The American Institute of CPAs testified before Congress in favor of exempting CPAs from oversight by the proposed Consumer Financial Protection Agency, arguing that CPAs are already highly regulated.

At a recent hearing before the House Committee on Small Business, new AICPA chairman Bob Harris said that small businesses such as his CPA firm would be harmed if they were subject to regulation by the agency. The Obama administration has proposed the creation of the new agency to help protect consumers from abusive mortgages and credit card terms, and other deceptive fin­ancial practices.

"We believe it is critical to consider the plan's effect on small business to ensure that it does not stifle the innovation, creativity and inventiveness of the American entrepreneur that has driven our economic engine," said Harris, who is managing partner of Harris, Cotherman, Jones, Price & Associates, an 11-CPA firm in Vero Beach, Fla.

Harris noted that the CPA profession is already heavily regulated, and argued that the proposed legislation creating the agency, the Consumer Financial Protection Act, was overly broad.

"The definition of 'financial activity' in the bill is so broad as to include many services that CPAs routinely provide to their clients in accordance with a very strict regulatory and oversight regime," he said. "The bill would result in redundant regulation of CPAs and CPA firms that are already subject to appropriate and significant oversight by the IRS, Treasury, state boards of accountancy, and professional and ethical standards for the AICPA's members. CPAs should not be exempt from CFPA regulation when acting outside of the provision of customary and usual services to their clients, and we support additional oversight of financial products, such as refund anticipation loans."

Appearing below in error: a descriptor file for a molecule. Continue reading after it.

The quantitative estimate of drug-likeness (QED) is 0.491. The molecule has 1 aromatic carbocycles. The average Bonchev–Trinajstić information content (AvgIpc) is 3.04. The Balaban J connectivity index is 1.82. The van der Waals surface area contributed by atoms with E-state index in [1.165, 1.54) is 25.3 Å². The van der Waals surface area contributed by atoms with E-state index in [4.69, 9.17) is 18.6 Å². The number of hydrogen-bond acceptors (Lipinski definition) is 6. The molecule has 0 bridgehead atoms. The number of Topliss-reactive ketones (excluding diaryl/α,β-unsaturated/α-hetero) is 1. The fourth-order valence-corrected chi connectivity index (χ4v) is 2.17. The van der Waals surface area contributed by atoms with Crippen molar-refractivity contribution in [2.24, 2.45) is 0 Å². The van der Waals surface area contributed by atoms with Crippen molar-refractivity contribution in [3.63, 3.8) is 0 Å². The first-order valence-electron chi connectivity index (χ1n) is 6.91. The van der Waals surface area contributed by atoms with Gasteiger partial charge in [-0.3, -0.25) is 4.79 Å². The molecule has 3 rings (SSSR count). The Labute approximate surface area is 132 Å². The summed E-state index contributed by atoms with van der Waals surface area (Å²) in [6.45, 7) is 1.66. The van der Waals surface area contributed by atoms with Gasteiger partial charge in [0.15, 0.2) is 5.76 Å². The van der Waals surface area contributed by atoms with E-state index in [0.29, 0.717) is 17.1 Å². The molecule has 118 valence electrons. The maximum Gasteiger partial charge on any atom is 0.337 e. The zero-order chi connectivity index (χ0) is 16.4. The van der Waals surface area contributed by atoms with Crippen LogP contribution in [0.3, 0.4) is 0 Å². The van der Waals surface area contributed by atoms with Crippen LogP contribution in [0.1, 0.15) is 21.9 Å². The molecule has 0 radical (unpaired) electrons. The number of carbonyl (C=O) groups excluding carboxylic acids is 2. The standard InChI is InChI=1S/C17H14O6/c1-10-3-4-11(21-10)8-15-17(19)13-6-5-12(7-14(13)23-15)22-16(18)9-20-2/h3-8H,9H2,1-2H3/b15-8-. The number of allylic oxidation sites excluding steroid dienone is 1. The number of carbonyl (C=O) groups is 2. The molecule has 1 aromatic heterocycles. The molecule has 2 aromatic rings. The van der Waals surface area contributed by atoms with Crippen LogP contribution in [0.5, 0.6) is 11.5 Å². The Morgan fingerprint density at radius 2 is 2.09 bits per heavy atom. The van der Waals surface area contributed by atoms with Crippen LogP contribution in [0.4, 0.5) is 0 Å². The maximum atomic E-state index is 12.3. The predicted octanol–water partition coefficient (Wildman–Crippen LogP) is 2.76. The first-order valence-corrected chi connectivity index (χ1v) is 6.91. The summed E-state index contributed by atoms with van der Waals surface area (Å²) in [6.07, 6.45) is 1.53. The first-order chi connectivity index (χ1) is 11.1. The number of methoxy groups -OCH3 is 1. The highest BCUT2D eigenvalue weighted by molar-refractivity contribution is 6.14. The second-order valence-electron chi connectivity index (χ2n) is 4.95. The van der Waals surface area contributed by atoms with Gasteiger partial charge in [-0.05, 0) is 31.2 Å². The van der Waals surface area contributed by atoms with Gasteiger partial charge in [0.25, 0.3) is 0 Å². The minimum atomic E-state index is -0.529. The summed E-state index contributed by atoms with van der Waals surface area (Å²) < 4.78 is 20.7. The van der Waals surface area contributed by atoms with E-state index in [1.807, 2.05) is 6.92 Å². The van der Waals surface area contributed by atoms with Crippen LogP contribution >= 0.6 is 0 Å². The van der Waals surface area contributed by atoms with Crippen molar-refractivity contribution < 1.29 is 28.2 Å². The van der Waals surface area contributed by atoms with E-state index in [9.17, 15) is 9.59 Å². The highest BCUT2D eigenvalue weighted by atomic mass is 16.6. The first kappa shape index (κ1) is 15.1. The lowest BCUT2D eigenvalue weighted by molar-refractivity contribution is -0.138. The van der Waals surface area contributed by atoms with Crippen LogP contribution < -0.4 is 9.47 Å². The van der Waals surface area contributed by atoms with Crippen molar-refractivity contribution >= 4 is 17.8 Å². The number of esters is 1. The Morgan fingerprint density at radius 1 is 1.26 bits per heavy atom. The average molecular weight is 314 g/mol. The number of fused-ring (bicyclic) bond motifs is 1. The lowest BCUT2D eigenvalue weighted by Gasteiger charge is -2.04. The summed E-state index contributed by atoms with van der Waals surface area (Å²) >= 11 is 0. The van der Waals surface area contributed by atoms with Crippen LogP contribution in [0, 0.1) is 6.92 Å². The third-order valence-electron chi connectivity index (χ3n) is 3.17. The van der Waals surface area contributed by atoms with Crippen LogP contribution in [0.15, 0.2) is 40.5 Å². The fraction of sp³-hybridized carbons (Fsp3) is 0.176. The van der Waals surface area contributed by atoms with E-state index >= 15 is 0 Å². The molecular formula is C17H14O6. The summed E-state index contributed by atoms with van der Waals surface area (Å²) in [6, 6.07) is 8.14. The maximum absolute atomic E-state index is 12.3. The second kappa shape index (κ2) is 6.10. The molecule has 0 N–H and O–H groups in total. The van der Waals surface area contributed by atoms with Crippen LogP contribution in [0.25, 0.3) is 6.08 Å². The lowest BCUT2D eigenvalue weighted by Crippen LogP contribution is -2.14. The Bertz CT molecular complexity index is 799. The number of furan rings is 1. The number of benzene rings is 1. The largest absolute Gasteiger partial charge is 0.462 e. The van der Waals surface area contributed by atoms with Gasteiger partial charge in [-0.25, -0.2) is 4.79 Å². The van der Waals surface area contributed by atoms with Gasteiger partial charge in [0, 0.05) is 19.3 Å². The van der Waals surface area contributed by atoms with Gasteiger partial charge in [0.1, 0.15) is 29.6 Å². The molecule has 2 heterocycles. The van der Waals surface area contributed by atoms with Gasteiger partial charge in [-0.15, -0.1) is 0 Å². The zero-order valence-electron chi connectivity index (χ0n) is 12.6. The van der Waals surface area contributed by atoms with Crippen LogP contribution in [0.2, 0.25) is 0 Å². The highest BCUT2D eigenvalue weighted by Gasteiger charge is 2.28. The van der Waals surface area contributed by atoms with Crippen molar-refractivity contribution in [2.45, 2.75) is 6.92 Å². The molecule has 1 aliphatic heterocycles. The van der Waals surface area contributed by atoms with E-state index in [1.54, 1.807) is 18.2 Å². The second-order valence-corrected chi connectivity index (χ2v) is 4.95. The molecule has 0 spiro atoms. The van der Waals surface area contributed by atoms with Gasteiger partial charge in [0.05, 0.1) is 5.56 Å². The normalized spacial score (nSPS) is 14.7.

Testifying at a separate congressional hearing, however, Treasury Secretary Timothy Geithner defended the need to create the new agency. "Without rules, the firm that makes its product appear more attractive by hiding the real cost to the consumer wins.  Perhaps a firm does not want to take that route, but competition forces it to."

(c) 2009 Accounting Today and SourceMedia, Inc. All Rights Reserved.

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